It is common for drugs to be referred to by names used in clinical trials until they are approved by the FDA, at which point they receive a brand name. Prior to FDA approval, the vaccine developed and distributed by Pfizer and BioNTech was named BNT162b2 but called the Pfizer or Pfizer-BioNTech vaccine for clarity. The only difference between FDA-approved Comirnaty and the FDA-authorized Pfizer-BioNTech vaccine is the labeling.

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FICTION: Ivermectin is an approved treatment for COVID-19.

FACT: The FDA has not authorized or approved ivermectin for use in preventing or treating COVID-19 in humans or animals. Ivermectin is approved for human use to treat infections caused by some parasitic worms and head lice and skin conditions like rosacea.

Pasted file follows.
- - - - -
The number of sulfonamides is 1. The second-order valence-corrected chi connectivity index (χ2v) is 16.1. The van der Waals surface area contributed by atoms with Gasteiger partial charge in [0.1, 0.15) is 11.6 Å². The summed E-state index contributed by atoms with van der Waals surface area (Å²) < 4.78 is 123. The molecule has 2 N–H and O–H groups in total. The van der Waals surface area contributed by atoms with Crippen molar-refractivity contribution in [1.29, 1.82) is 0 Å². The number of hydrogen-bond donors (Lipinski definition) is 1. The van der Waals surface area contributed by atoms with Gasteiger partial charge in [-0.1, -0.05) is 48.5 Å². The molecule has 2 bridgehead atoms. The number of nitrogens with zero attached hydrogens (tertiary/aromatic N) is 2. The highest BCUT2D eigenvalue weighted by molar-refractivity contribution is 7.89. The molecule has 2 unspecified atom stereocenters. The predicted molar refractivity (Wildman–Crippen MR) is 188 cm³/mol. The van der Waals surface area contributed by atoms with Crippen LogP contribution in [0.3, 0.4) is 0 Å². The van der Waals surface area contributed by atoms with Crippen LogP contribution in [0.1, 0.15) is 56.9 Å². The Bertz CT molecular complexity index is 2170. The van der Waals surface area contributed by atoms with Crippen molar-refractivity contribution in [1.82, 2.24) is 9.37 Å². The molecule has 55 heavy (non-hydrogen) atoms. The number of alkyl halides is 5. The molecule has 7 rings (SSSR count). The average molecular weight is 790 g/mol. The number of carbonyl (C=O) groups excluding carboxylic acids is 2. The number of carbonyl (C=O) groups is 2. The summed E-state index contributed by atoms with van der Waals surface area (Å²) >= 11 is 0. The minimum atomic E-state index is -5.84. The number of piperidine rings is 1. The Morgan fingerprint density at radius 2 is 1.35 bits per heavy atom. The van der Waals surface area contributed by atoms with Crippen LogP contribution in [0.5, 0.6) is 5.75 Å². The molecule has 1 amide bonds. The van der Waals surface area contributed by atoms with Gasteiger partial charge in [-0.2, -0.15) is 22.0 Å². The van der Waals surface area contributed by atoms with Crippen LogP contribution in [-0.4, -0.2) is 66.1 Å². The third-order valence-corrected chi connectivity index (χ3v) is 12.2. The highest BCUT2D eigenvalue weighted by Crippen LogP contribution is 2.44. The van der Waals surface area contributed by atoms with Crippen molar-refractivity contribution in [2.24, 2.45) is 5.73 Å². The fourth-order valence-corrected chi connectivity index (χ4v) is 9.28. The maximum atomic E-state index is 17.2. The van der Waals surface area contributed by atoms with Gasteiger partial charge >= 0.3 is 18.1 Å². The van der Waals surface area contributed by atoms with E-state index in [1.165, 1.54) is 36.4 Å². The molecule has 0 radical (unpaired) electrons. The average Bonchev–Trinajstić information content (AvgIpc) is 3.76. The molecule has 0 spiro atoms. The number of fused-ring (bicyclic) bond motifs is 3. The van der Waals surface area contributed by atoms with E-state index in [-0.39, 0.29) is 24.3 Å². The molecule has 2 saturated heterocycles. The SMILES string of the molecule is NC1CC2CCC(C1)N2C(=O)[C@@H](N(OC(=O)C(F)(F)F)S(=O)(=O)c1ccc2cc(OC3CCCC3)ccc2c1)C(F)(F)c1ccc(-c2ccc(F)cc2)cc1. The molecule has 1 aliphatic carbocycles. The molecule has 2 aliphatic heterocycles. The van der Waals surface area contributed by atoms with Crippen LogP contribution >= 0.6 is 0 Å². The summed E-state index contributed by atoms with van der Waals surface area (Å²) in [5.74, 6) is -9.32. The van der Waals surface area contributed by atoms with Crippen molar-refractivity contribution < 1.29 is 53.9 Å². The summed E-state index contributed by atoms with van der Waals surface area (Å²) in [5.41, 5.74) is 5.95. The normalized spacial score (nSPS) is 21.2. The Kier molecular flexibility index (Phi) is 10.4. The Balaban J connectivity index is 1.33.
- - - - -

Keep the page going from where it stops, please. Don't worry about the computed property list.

Currently available data do not show ivermectin is effective against COVID-19. Clinical trials assessing ivermectin tablets for the prevention or treatment of COVID-19 in people are ongoing.

Taking large doses of ivermectin is dangerous and can have serious side effects.

The following statement dated Feb. 4, 2021, appears on the Merck (manufacturer of ivermectin) website:

Merck, known as MSD outside the United States and Canada, today affirmed its position regarding use of ivermectin during the COVID-19 pandemic. Company scientists continue to carefully examine the findings of all available and emerging studies of ivermectin for the treatment of COVID-19 for evidence of efficacy and safety. It is important to note that, to-date, our analysis has identified:

  • No scientific basis for a potential therapeutic effect against COVID-19 from pre-clinical studies
  • No meaningful evidence for clinical activity or clinical efficacy in patients with COVID-19 disease
  • A concerning lack of safety data in the majority of studies

We do not believe that the data available support the safety and efficacy of ivermectin beyond the doses and populations indicated in the regulatory agency-approved prescribing information.

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FICTION: Japan has approved ivermectin for COVID-19 treatment.